The poor developer must repeat this process for each resource module in each locale. As an example, let us assume the application has four resource modules and must support merely four locales: American English (en_US), British English (en_GB), Mexican Spanish (es_MX), and Spanish Spanish (es_ES). Even for these decidedly unambitious numbers, the now-heartbroken developer — or his helper monkey — must repeat the manual operations listed above 4 x 4 = 16 times. Pray for Mojo.

Of course, a clever developer could easily write a build script, perhaps leveraging Ant and Adobe’s Ant tasks for Flex. Most Flex developers, myself included, have done just that. My point is that this sort of automation of common tasks is exactly what a £400 enterprise development tool should do. Epic fail, Adobe.

[Update 21-July-2011] Corrected a typo in the “heavy steps” list.

Apr 132010
 
Golden Buddha

In my previous article, Achieving Nirvana on Mac OS X, I set up a Nirvana server on port 8887 and imported a realm for the TradeSpace demo. The TradeSpace demo instructions had impudently asked me to run two .BAT scripts, setup.bat and startall.bat, and when we left off, I performed manually the equivalent operations for the former. Today I will tackle the latter which, according to the instructions, will create and populate the demonstration news and rates channels in our Nirvana realm.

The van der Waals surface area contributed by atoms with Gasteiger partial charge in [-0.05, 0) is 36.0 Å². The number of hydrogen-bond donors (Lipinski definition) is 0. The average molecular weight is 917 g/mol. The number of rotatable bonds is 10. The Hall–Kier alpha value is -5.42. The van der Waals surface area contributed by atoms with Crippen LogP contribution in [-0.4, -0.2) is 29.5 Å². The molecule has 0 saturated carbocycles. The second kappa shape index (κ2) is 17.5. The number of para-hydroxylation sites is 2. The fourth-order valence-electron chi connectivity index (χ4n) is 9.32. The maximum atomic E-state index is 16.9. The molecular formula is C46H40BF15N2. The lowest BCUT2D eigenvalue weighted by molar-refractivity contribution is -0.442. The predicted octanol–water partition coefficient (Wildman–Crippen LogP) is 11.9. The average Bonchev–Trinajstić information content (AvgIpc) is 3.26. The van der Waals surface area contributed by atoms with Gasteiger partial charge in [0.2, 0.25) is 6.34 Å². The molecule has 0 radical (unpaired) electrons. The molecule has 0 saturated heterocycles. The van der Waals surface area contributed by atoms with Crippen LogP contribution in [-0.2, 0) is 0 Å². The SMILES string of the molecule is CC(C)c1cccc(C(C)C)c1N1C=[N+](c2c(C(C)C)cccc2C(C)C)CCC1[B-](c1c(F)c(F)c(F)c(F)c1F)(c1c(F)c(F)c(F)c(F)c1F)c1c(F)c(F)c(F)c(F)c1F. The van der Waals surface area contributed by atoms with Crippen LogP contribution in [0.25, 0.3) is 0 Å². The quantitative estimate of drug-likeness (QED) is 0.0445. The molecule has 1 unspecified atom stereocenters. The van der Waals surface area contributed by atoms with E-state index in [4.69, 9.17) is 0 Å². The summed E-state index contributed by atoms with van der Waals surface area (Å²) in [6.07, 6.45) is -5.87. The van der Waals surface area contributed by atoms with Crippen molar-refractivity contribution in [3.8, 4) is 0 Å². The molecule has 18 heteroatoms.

The script contains only two simple lines to run two other scripts, startnews.bat and startrates.bat, and thankfully these secondary scripts are short and sweet. Inspecting them, .BAT-style rem comments redacted:

#startnews.bat
set CLASSPATH=%CLASSPATH%;..\classes
java -cp "%CLASSPATH%;..\classes" -DRNAME=nhps://showcase.my-channels.com:443 -DRNAME2=nsp://localhost:9000 -DCHANNAME=/showcase/consolidatedrss com.pcbsys.demos.feedsimulators.NewsFeeder

#startrates.bat
set CLASSPATH=%CLASSPATH%;..\classes
java -cp "%CLASSPATH%;..\classes" -DRNAME=nsp://localhost:9000 -DRNAME2=nsp://localhost:9000 -DCHANNAME=/showcase/stockindices com.pcbsys.demos.feedsimulators.Stockindices

It is clear I must run two Java programs. Unfortunately, my herculean efforts to run them from the terminal end as assorted failures, from Java classpath issues to brutal Mac OS X crashes (see Figure 1).

Instead, I launch Eclipse, create a Java project, and add the Java source from the TradeSpace demo package (in my case, ~/Sites/nirvana/demo/src/java/tradespace). I also add three entries to the build path:

  • External Class Folder – /Applications/Nirvana_5.1.6710/classes
  • External JAR – {NIRVANA_HOME}/lib/nClient.jar
  • External JAR – {NIRVANA_HOME}/lib/swing-layout-1.0.jar

Now I create two launch configurations:

Main Class: com.pcbsys.demos.feedsimulators.NewsFeeder

VM Arguments:
-DRNAME=nhps://showcase.my-channels.com:443
-DRNAME2=nsp://localhost:9000
-DCHANNAME=/showcase/consolidatedrss

Main Class: com.pcbsys.demos.feedsimulators.Stockindices

VM Arguments:
-DRNAME=nsp://localhost:9000
-DRNAME2=nsp://localhost:9000
-DCHANNAME=/showcase/stockindices

I launch both configurations in debug mode. Inspecting the Nirvana Enterprise Manager, I can see activity in the Event History chart and the Event Status table. I navigate to http://localhost:8887/ in a browser once again and click on the Flex link under the Web Client Demos section. The Flex client starts up and loads the news and rates data (see Figure 2). Voilà.

Mac OS X Crash Screen

Figure 1: Mac OS X Epic Fail


TradeSpace Web Client Demo in Flex

Figure 2: TradeSpace Web Client Demo in Flex

Apr 062010
 
"Giant Buddha" on Lantau Island, Hong Kong